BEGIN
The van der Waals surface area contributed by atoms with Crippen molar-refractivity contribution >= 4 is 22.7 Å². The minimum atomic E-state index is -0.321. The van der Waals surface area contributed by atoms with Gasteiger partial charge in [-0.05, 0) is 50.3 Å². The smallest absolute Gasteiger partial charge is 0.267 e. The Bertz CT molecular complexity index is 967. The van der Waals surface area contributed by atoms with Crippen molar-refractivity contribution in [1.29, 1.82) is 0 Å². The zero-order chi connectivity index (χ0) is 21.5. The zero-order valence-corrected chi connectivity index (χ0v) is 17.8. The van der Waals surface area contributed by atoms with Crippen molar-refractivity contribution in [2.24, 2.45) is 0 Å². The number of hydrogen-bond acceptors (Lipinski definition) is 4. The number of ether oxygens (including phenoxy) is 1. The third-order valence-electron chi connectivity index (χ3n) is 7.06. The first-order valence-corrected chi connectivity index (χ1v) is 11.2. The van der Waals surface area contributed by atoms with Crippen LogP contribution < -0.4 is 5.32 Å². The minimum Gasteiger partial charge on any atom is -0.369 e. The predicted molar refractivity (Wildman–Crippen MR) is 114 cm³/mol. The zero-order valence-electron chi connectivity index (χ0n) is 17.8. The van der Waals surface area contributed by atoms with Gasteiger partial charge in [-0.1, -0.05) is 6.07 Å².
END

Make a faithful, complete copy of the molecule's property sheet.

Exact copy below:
The van der Waals surface area contributed by atoms with Crippen molar-refractivity contribution >= 4 is 22.7 Å². The minimum atomic E-state index is -0.321. The van der Waals surface area contributed by atoms with Gasteiger partial charge in [-0.05, 0) is 50.3 Å². The smallest absolute Gasteiger partial charge is 0.267 e. The Bertz CT molecular complexity index is 967. The van der Waals surface area contributed by atoms with Crippen molar-refractivity contribution in [1.29, 1.82) is 0 Å². The zero-order chi connectivity index (χ0) is 21.5. The zero-order valence-corrected chi connectivity index (χ0v) is 17.8. The van der Waals surface area contributed by atoms with Crippen molar-refractivity contribution in [2.24, 2.45) is 0 Å². The number of hydrogen-bond acceptors (Lipinski definition) is 4. The number of ether oxygens (including phenoxy) is 1. The third-order valence-electron chi connectivity index (χ3n) is 7.06. The first-order valence-corrected chi connectivity index (χ1v) is 11.2. The van der Waals surface area contributed by atoms with Crippen LogP contribution < -0.4 is 5.32 Å². The minimum Gasteiger partial charge on any atom is -0.369 e. The predicted molar refractivity (Wildman–Crippen MR) is 114 cm³/mol. The zero-order valence-electron chi connectivity index (χ0n) is 17.8. The van der Waals surface area contributed by atoms with Gasteiger partial charge in [-0.1, -0.05) is 6.07 Å².